Same-sex couples seeking to dissolve a marriage or civil union have three basic options: litigation (court-based action), mediation and collaborative divorce. In this post, I will discuss the latter. Collaborative divorce is a process whereby the spouses and their collaboratively-trained lawyers work together, often with the assistance of a neutral financial professional and a coach, to reach a fair divorce agreement.
Unlike traditional court-based divorce (litigation), the participants in a collaborative divorce are empowered to make their own decisions rather than to rely on a judge to do so. The divorcing spouses and their collaborative team work together to form an agreement based upon the individual needs and interests of the couple (and their children, if they have any).
The participants sign an agreement stating that they will not litigate the case in court. They agree to share all information required to facilitate the process and don’t hide information from anyone in the process. If one of the participants breaks the agreement and takes the case to court, the collaborative lawyers and other professionals are discharged from the case and will not participate in the litigation.
Collaborative divorce is usually less expensive than traditional divorce for a variety of reasons. First and foremost, because the process takes place outside the courtroom, the spouses do not incur fees for multiple court battles (which often require hours of waiting around in the hallway waiting for your case to be called). When assets need to be properly valued, the participants work with a neutral financial professional (who is also collaboratively trained). By sharing this professional resource, the participants pay a much lower fee and the process is often expedited.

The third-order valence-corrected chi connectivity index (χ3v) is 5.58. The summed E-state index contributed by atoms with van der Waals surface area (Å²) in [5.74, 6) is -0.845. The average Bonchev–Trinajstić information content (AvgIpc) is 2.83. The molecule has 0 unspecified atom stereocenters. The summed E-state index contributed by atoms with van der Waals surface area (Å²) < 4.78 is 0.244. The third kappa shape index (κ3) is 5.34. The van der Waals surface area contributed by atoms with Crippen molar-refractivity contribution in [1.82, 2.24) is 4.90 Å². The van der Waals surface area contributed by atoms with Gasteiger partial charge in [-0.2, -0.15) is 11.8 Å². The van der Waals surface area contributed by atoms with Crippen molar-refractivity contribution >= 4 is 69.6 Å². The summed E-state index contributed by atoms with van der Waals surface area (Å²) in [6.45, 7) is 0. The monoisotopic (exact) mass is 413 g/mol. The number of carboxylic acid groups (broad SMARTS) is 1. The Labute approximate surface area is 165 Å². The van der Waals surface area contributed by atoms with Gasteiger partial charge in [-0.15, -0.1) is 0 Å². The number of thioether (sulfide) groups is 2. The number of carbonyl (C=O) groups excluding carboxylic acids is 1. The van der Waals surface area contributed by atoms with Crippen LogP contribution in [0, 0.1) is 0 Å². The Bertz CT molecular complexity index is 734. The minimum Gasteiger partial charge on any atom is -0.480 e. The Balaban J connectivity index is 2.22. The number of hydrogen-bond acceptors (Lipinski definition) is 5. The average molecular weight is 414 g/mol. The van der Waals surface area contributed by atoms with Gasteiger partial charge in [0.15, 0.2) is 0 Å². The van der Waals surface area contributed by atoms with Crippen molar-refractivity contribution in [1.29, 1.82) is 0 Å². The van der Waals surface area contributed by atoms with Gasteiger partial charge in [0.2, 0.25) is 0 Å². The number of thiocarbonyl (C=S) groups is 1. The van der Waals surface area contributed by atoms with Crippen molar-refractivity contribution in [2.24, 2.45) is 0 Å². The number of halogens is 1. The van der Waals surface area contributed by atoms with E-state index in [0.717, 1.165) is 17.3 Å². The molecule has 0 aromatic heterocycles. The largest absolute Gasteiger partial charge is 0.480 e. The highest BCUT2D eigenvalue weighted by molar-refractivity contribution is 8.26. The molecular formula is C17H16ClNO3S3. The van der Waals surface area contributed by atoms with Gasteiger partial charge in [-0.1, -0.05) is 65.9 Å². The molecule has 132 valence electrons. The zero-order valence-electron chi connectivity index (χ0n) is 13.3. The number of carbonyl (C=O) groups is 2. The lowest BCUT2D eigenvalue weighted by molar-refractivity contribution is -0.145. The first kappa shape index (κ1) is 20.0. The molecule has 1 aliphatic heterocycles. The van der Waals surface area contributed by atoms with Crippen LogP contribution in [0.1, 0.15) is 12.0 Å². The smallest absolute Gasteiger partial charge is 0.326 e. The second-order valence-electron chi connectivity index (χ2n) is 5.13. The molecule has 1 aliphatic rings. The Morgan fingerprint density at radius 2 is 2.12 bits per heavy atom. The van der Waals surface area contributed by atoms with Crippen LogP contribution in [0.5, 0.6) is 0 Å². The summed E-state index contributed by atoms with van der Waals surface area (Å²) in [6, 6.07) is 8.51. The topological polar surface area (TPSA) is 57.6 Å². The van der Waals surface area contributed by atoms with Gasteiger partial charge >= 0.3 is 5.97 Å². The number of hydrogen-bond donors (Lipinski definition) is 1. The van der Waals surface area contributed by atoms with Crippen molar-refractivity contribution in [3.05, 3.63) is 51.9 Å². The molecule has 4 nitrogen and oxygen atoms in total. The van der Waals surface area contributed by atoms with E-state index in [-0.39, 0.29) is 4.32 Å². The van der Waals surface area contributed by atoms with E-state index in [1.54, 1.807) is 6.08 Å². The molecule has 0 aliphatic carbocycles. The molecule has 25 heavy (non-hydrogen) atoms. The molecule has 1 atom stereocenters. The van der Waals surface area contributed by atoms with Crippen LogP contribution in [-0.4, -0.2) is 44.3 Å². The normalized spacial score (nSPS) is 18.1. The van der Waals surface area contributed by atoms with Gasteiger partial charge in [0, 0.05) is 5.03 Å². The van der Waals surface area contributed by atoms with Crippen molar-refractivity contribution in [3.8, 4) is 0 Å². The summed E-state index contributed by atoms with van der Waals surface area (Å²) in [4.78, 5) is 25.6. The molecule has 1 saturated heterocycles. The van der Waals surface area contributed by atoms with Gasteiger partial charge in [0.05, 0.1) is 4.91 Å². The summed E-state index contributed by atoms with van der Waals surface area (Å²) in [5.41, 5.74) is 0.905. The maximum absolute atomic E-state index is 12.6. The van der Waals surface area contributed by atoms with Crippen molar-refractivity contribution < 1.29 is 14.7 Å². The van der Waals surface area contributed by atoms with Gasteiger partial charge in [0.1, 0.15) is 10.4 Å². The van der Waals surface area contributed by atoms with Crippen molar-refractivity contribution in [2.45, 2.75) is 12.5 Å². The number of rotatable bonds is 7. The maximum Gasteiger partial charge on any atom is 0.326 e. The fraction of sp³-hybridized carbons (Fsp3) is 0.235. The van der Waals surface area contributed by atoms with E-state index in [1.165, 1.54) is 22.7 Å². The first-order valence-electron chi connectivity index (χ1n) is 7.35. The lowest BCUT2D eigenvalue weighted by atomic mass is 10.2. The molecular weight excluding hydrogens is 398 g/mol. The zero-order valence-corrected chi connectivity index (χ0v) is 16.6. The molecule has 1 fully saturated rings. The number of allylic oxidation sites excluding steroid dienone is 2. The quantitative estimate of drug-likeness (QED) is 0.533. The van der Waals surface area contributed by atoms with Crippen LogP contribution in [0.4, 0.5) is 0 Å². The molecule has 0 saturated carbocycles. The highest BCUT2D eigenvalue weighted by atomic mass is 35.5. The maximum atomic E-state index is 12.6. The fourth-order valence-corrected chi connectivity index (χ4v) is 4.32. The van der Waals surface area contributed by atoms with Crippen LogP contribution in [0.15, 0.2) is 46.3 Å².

There is an enormous emotional component to every divorce which can often cause one or both of the spouses to feel considerable anxiety. The collaborative approach recognizes this basic human element and factors it in to the process. When needed, a neutral coach works with the couple to help them with the emotional aspects of difficult issues and helps to promote productive communication.
The participants are represented by separate lawyers who are there to advise them about the complicated legal issues. However, unlike traditional divorce, a lawyer is not there to try to convince a judge to give his or her client exactly what that client wants – without regard for the needs and interests of the couple (and their children). The collaborative lawyer’s job is to refocus the participants on their common goals, which include being able to meet future financial needs, to have well-adjusted children, and to be able to move forward with as little disruption and trauma as possible.
Collaborative divorce may not be suitable for all couples. However, a candid discussion with a collaboratively-trained attorney will help you decide if the process is right for you.
For more information, visit Collaborative Divorce Professionals.